Sometimes an offbeat, premise-driven bit needs someone to take charge of driving the mini-narrative home, and, too often, this cast recedes. Sort of the sketch comedy equivalent of letting the ball play them. Look at the frat house sketch, the upright bass sketch, the game night sketch, and the sons-home-from-college sketch—all seeded with promising central ideas, and all fading into the sets rather than popping like proper standout pieces. Again, I am all for the show riding its obvious, post-Trump freedom to write the show as if the world could go back to thinking about weird, goofy stuff again. I just wish there were more exuberance in the enterprise. Nwodim has been sneaking up into the top echelon of the cast this season, and her mom here might be her best characterization yet.
Donald Trump, Saturday Night Live, and the sad political theater of middlebrow comedy
Pete Davidson's Grinch On SNL Is Horrifying
Carey Mulligan was actually just fine in her first SNL hosting gig, trying on a few accents, showing up in most of the sketches, and basically being capable, even if, again, the Promising Young Woman star is unlikely to ditch prestige drama for knockabout slapstick any time soon. That most of the ensuing sketches were built around Mulligan is a good thing, even if her role in those sketches was primarily as straight-person or part of an ensemble in some dusted-off recurring bits. But the three leads here are excellent, and if Lesbian Period Drama frees Mulligan from having to truss up for her own wan Ammonite , then it will all have been worth it. Still, fuck that guy. Good for Punkie Johnson for getting her biggest show piece yet—Update is traditionally the best place for struggling-for-airtime featured players to stake out some space on the show.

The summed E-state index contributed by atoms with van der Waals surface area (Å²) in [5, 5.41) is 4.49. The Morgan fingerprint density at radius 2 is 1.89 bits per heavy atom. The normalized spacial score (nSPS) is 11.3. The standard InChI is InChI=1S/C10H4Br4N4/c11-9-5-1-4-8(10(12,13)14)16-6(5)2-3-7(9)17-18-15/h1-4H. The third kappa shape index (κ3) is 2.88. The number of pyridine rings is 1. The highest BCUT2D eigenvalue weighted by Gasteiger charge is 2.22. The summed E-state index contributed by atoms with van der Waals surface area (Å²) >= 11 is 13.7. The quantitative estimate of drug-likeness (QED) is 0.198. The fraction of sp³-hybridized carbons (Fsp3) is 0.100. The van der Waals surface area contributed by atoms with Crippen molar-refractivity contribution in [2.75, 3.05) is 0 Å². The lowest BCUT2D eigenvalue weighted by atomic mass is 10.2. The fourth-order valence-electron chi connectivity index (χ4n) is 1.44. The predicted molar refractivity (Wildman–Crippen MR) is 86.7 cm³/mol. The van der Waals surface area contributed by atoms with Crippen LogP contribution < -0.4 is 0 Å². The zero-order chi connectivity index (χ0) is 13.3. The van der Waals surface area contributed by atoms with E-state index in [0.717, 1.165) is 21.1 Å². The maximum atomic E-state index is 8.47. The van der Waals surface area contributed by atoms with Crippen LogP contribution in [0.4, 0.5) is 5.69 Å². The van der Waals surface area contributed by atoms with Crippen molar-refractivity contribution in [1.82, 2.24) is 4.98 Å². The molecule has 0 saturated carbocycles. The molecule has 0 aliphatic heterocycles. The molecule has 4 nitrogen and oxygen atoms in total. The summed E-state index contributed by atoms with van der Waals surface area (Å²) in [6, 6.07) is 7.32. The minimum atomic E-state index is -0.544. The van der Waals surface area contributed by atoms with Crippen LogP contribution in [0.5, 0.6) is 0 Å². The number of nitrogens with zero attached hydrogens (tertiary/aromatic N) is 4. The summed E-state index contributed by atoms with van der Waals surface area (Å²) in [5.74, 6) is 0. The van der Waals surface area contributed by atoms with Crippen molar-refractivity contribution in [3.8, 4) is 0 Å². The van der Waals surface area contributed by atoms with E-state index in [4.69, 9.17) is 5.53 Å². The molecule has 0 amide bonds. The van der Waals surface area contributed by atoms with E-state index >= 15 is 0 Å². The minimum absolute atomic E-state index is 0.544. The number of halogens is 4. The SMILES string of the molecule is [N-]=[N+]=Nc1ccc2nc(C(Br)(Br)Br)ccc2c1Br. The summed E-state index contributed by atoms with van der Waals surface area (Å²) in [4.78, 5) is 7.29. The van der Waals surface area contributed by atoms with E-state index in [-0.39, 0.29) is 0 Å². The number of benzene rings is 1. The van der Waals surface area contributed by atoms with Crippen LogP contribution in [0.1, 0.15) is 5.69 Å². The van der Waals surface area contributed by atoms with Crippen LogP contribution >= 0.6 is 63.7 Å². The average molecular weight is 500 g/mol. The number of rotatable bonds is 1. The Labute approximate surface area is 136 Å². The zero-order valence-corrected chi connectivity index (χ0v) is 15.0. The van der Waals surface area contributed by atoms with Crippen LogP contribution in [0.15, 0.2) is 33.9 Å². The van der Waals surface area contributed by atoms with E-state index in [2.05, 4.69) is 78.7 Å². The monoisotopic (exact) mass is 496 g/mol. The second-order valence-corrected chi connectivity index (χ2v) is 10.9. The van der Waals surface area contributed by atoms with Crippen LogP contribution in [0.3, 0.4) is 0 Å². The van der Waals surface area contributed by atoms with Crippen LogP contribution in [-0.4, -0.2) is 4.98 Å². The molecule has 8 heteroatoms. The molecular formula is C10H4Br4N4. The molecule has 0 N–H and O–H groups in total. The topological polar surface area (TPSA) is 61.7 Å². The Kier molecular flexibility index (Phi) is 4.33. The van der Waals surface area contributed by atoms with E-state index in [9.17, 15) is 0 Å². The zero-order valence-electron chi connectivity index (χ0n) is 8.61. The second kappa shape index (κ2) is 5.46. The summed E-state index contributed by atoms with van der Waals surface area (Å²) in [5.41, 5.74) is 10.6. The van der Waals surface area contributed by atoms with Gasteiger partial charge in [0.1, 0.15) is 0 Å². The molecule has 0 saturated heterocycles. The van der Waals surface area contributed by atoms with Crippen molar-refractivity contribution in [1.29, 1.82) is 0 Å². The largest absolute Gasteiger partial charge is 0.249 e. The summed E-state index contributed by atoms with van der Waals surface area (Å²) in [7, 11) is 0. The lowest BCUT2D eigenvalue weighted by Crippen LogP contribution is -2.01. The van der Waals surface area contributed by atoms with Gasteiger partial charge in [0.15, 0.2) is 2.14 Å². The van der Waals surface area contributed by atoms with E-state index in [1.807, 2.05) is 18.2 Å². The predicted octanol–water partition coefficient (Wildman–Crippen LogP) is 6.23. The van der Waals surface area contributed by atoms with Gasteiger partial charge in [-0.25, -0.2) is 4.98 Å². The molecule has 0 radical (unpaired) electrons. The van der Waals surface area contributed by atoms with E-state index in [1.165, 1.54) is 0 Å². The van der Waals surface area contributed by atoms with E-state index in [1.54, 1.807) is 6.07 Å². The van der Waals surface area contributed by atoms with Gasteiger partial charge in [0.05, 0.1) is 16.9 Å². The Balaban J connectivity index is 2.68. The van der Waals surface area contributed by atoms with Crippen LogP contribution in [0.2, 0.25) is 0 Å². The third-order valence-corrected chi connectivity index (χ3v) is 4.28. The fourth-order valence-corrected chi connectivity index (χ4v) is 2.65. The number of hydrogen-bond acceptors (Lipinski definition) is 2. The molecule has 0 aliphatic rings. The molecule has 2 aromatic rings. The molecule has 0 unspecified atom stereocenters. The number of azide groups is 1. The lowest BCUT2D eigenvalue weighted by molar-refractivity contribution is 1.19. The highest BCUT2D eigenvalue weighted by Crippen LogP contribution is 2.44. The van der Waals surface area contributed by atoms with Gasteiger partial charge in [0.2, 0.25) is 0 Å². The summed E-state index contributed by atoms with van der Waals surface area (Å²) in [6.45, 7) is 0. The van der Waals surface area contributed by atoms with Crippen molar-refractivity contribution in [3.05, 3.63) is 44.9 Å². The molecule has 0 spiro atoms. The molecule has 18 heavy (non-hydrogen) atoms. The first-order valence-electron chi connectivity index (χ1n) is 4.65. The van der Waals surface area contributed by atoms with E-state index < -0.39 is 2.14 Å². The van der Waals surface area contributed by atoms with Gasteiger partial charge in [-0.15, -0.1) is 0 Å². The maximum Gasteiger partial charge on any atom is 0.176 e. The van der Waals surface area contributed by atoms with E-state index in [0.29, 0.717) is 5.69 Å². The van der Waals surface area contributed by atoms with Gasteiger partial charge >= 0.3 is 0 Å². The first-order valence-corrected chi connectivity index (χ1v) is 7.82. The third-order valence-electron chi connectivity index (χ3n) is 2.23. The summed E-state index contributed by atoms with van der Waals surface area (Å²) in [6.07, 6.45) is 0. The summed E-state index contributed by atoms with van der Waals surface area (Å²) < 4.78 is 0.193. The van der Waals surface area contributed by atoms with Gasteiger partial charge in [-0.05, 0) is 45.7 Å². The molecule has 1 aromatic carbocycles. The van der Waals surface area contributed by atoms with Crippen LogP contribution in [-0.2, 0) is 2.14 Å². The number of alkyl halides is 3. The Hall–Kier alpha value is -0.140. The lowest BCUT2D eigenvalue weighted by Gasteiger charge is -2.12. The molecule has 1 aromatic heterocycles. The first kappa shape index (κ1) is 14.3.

Carey Mulligan throws herself into a warmed-over Saturday Night Live
On April 3, SNL decided to get in on the viral movement that has surrounded the "Old Town Road" rhymer's latest visual, which features an abundance of satanic imagery as well as a scene that shows X twerking on Satan before killing the Devil. After Chris Redd as Lil Nas X briefly talks about the backlash he received for the music video and recent sneaker collaboration with MSCHF, which features satanic iconography, Redd surmises why people are really upset. But really, I'm just your typical gay, rap, country, Black, sneaker entrepreneur. I put my pants on like everyone else, one assless chap at a time.